How to Hold an Effective Problem-Solving Meeting

How many times have you convened a problem-solving meeting only to have it go around and around with no effective resolution? According to Vistage Speaker Mike Murray, the following process will guarantee results every time.

You may not find the perfect solution to your problem, but you will get a tangible plan of action that at least gets you moving in the right direction.

This problem-solving process requires three types of participants:

The person who presents the problem.
An objective third party whose only job is to facilitate the meeting and record the information.
Those who will help to solve the problem. The presenter states the problem in the “Getting from a Gripe to a Goal”format. The facilitator asks the presenter four questions:

  • What is the background or context of the problem?
  • What makes the problem serious for the presenter?
  • How has the presenter tried to solve the problem?
  • If the problem was resolved to perfection, what would the situation look like? While listening to the presenter answer these questions, participants brainstorm the presenter’s goals in writing.Each participant explains from his or her perspective the one or two things that seem to represent the presenter’s actual problem or goal. While the facilitator records each statement, the presenter listens without agreeing or disagreeing.The presenter chooses definitions of the problem that elicit a strong personal reaction.The presenter selects one definition for the participants to work on and gives some background as to why he or she chose that definition. The facilitator then restates the problem as indicated by the presenter’s choices.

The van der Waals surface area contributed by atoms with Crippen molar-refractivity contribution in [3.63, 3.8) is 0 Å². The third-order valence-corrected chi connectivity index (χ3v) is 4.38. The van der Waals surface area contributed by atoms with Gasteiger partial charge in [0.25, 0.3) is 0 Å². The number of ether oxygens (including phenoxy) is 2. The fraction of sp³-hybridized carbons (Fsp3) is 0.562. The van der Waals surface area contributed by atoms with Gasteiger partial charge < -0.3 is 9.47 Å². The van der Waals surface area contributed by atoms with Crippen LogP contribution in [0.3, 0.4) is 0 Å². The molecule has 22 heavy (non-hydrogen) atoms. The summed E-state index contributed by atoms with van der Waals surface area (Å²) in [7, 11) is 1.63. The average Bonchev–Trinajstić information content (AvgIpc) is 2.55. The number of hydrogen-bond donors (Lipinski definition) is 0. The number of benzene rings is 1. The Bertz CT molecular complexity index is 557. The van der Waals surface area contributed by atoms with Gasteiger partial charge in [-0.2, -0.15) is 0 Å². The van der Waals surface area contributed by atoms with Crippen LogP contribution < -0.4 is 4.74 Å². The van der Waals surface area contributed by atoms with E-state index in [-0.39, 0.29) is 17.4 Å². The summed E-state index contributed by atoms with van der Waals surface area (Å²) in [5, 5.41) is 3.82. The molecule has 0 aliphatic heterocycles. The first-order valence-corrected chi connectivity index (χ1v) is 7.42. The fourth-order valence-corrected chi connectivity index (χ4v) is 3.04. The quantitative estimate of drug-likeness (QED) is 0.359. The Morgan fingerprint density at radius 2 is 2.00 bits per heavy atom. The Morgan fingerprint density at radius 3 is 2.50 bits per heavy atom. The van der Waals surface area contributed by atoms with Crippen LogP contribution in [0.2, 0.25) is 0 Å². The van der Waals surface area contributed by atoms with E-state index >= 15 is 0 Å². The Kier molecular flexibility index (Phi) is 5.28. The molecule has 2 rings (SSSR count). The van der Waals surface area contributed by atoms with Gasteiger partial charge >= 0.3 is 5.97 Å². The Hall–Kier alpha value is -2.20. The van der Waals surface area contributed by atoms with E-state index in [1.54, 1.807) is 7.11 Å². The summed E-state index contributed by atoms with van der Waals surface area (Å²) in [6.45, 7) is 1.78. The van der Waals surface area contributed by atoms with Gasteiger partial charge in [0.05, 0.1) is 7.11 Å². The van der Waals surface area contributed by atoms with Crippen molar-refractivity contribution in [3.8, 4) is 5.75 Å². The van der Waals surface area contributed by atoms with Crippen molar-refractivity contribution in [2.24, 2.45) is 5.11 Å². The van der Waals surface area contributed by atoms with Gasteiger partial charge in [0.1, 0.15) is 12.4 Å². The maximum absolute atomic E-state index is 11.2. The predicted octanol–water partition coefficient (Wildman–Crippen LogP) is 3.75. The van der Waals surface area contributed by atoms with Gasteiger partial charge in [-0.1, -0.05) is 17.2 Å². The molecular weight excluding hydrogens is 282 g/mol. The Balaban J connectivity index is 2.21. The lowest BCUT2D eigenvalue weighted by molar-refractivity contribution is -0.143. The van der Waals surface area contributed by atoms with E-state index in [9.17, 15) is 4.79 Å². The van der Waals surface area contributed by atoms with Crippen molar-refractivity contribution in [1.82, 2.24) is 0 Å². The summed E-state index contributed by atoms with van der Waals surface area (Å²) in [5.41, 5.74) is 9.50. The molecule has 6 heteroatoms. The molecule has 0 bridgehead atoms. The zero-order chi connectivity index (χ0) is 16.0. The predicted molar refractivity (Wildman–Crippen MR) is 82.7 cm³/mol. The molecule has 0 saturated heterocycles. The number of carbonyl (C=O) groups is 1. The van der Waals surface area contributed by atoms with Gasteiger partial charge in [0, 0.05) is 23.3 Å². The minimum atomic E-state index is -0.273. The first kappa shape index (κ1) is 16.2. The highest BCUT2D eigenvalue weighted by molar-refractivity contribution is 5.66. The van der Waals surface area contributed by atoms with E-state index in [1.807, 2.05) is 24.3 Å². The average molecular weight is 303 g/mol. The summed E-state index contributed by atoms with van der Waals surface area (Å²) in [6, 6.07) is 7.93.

Participants present ideas (actions the presenter could take) that might help the presenter resolve the problem. The presenter edits and adds information as needed to guide the participants. The facilitator records all ideas on a flip chart.

    The presenter identifies any ideas that might be successful, creates a possible solution using those ideas and determines the first step to implement that solution.

    Participants write down any final comments they have regarding the situation and give them to the presenter.

    Getting from a Gripe to a Goal
    In Five Easy Steps

    Tired of hearing employees gripe about things without ever offering solutions? Use the following process to get them thinking about solutions instead of focusing on problems:

  • Describe the problem in one sentence that begins with: “My frustration is…” or “My difficulty is…” or “My gripe is…”
  • Start the second sentence with: “My real concern is…”
  • Turn your identified concern into a wish: “What I’m really wishing for is…”
  • Turn your wish into a goal: “Therefore, my goal is to…” (At this point, do not worry about whether or not you can achieve the goal.)
  • Insert the word how into your goal: “My goal (or problem) is how to….”

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